This piece is cross-posted from Huffington Post.
The Coalition of Immokalee Workers, the remarkable farmworker organization in Florida that I have written about many times over the years as they continue to win victory after victory in their Campaign for Fair Food, has done it again.
This time they have put together a must-see video that is mandatory watching this holiday season:
Here's an extended excerpt from the CIW's website in which they explain their reasons for putting this remarkable video together:
The holiday season is upon us, which means it's time again to gather around the table with loved ones to celebrate another year of life together, of new beginnings and old friends, of triumphs and of the challenges ahead.
The holiday table unites us, and reminds us that—no matter how high, or low, our day to day lives may take us—in the end, we always make our way back to those whom we love the most, and when we are with them, the world feels right.
Love is the essence of the holidays. Love for our parents and their parents, love for our children and their children. Love for our friends, and love for all men and women with whom we share this fragile world. The holiday table reminds us that, in the end, we are all family, and that we can only truly enjoy the bounties that life gives us if we all enjoy them together, as one.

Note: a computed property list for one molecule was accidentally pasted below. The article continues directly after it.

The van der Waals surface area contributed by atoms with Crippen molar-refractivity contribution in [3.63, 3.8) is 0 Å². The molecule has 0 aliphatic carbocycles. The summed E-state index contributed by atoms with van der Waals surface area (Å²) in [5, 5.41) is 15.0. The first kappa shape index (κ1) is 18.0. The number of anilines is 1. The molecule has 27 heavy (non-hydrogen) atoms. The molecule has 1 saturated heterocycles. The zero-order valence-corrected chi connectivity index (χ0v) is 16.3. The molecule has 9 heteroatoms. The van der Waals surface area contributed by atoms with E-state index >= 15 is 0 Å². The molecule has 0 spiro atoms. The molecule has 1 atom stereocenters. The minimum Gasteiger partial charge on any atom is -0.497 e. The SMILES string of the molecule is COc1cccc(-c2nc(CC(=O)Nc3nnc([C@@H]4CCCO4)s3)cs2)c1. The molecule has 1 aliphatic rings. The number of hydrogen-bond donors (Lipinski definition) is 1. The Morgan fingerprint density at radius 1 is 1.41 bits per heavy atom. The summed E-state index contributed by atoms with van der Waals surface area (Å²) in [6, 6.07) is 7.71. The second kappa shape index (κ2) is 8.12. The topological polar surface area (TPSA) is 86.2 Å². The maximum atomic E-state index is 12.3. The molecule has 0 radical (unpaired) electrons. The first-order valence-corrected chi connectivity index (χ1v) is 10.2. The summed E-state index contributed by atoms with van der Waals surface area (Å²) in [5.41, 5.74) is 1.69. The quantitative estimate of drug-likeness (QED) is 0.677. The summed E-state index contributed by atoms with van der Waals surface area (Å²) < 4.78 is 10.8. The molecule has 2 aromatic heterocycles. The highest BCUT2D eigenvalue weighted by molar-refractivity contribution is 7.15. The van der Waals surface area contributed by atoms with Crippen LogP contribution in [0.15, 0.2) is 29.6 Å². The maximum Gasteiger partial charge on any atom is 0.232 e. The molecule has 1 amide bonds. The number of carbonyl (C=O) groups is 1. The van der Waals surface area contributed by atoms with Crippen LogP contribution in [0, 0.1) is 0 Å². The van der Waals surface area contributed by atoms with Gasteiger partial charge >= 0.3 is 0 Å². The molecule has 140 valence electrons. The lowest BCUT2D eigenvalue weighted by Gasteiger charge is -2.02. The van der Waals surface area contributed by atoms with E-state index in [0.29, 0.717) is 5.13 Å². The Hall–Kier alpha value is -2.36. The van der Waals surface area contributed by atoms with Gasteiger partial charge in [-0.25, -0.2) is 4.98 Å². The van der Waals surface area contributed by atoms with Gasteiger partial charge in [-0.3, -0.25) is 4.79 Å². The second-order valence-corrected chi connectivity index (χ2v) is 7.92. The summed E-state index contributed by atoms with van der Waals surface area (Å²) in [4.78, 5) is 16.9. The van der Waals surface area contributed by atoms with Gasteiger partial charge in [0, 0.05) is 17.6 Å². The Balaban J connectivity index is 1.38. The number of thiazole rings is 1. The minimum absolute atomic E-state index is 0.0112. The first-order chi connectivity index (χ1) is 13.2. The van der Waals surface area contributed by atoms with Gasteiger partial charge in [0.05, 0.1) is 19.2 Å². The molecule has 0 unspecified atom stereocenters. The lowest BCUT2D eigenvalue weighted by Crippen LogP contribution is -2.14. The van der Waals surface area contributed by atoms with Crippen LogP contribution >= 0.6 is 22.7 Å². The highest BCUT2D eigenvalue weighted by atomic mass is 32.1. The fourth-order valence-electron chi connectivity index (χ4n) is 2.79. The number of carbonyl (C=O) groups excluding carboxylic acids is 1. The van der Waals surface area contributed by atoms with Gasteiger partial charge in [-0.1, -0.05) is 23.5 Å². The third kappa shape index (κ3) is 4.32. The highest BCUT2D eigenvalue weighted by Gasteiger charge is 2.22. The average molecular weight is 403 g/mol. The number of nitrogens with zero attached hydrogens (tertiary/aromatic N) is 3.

No one knows this better than Publix. Its holiday commercials are a tour de force in touching that place deep inside each of us that loves not just our families and friends, but our fellow man, too, regardless of the divisions that may separate us in our daily lives. Publix commercials never fail to remind us just how much we have to be thankful for, and how powerful an emotion our love can truly be.
But love without goodwill is an empty emotion. And, sadly, the holiday season has become an annual reminder that Publix—a company founded by a man, George Jenkins, who famously said the words "Don't let making a profit stand in the way of doing the right thing"—is a company that has lost its way. Like any family, the families who own and run Publix gather around their holiday tables and reflect on their joys and struggles. For the families who run Publix, among those joys, year after year, are soaring profits. Yet they inexplicably continue to turn their backs on the farmworkers who make those profits possible.